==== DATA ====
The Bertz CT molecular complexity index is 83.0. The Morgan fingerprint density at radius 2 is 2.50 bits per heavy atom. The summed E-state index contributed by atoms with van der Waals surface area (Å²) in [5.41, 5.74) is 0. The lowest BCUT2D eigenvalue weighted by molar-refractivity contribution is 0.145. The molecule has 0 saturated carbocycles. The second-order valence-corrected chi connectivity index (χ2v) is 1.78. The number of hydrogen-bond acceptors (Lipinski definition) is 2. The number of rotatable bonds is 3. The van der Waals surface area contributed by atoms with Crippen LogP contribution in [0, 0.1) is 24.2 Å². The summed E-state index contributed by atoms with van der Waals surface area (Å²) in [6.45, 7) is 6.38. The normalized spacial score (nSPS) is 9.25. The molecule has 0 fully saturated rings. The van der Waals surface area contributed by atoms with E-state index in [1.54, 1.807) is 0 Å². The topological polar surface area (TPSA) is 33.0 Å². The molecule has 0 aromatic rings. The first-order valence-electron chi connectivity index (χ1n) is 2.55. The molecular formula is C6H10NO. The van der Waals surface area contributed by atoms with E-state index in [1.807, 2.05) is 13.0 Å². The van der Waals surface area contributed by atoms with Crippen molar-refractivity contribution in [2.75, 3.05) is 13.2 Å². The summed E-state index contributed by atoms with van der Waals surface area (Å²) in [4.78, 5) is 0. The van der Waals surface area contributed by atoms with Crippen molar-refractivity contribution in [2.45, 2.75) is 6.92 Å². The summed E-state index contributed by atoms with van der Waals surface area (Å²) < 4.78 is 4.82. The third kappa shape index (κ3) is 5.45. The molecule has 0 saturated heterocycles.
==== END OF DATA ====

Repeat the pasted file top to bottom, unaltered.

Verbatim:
The Bertz CT molecular complexity index is 83.0. The Morgan fingerprint density at radius 2 is 2.50 bits per heavy atom. The summed E-state index contributed by atoms with van der Waals surface area (Å²) in [5.41, 5.74) is 0. The lowest BCUT2D eigenvalue weighted by molar-refractivity contribution is 0.145. The molecule has 0 saturated carbocycles. The second-order valence-corrected chi connectivity index (χ2v) is 1.78. The number of hydrogen-bond acceptors (Lipinski definition) is 2. The number of rotatable bonds is 3. The van der Waals surface area contributed by atoms with Crippen LogP contribution in [0, 0.1) is 24.2 Å². The summed E-state index contributed by atoms with van der Waals surface area (Å²) in [6.45, 7) is 6.38. The normalized spacial score (nSPS) is 9.25. The molecule has 0 fully saturated rings. The van der Waals surface area contributed by atoms with E-state index in [1.54, 1.807) is 0 Å². The topological polar surface area (TPSA) is 33.0 Å². The molecule has 0 aromatic rings. The first-order valence-electron chi connectivity index (χ1n) is 2.55. The molecular formula is C6H10NO. The van der Waals surface area contributed by atoms with E-state index in [1.807, 2.05) is 13.0 Å². The van der Waals surface area contributed by atoms with Crippen molar-refractivity contribution in [2.75, 3.05) is 13.2 Å². The summed E-state index contributed by atoms with van der Waals surface area (Å²) in [4.78, 5) is 0. The van der Waals surface area contributed by atoms with Crippen molar-refractivity contribution in [2.45, 2.75) is 6.92 Å². The summed E-state index contributed by atoms with van der Waals surface area (Å²) < 4.78 is 4.82. The third kappa shape index (κ3) is 5.45. The molecule has 0 saturated heterocycles.